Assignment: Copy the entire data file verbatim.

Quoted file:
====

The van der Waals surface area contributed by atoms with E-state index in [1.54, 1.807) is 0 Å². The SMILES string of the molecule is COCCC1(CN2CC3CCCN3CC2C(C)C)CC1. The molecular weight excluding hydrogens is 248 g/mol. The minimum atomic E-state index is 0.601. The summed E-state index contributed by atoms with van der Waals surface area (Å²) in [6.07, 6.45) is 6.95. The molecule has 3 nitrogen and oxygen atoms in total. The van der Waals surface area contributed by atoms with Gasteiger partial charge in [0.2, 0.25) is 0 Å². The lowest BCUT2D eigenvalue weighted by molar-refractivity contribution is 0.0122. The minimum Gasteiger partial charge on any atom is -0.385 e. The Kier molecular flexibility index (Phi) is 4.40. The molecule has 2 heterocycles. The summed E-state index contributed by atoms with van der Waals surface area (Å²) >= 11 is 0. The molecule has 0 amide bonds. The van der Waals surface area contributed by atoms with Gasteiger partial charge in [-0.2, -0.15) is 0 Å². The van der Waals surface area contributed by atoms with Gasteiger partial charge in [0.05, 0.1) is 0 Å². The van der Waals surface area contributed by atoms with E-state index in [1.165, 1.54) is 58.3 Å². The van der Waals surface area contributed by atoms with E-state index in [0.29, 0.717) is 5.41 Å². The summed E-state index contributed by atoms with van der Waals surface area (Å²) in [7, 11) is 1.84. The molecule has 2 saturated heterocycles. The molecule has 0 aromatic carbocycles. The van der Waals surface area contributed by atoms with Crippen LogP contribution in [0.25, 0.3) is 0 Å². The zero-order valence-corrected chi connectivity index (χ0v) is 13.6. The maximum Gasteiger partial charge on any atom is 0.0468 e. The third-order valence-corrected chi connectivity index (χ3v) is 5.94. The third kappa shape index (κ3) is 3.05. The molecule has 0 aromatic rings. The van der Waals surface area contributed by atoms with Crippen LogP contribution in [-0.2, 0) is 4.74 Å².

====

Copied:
The van der Waals surface area contributed by atoms with E-state index in [1.54, 1.807) is 0 Å². The SMILES string of the molecule is COCCC1(CN2CC3CCCN3CC2C(C)C)CC1. The molecular weight excluding hydrogens is 248 g/mol. The minimum atomic E-state index is 0.601. The summed E-state index contributed by atoms with van der Waals surface area (Å²) in [6.07, 6.45) is 6.95. The molecule has 3 nitrogen and oxygen atoms in total. The van der Waals surface area contributed by atoms with Gasteiger partial charge in [0.2, 0.25) is 0 Å². The lowest BCUT2D eigenvalue weighted by molar-refractivity contribution is 0.0122. The minimum Gasteiger partial charge on any atom is -0.385 e. The Kier molecular flexibility index (Phi) is 4.40. The molecule has 2 heterocycles. The summed E-state index contributed by atoms with van der Waals surface area (Å²) >= 11 is 0. The molecule has 0 amide bonds. The van der Waals surface area contributed by atoms with Gasteiger partial charge in [-0.2, -0.15) is 0 Å². The van der Waals surface area contributed by atoms with Gasteiger partial charge in [0.05, 0.1) is 0 Å². The van der Waals surface area contributed by atoms with E-state index in [1.165, 1.54) is 58.3 Å². The van der Waals surface area contributed by atoms with E-state index in [0.29, 0.717) is 5.41 Å². The summed E-state index contributed by atoms with van der Waals surface area (Å²) in [7, 11) is 1.84. The molecule has 2 saturated heterocycles. The molecule has 0 aromatic carbocycles. The van der Waals surface area contributed by atoms with Crippen LogP contribution in [0.25, 0.3) is 0 Å². The zero-order valence-corrected chi connectivity index (χ0v) is 13.6. The maximum Gasteiger partial charge on any atom is 0.0468 e. The third-order valence-corrected chi connectivity index (χ3v) is 5.94. The third kappa shape index (κ3) is 3.05. The molecule has 0 aromatic rings. The van der Waals surface area contributed by atoms with Crippen LogP contribution in [-0.2, 0) is 4.74 Å².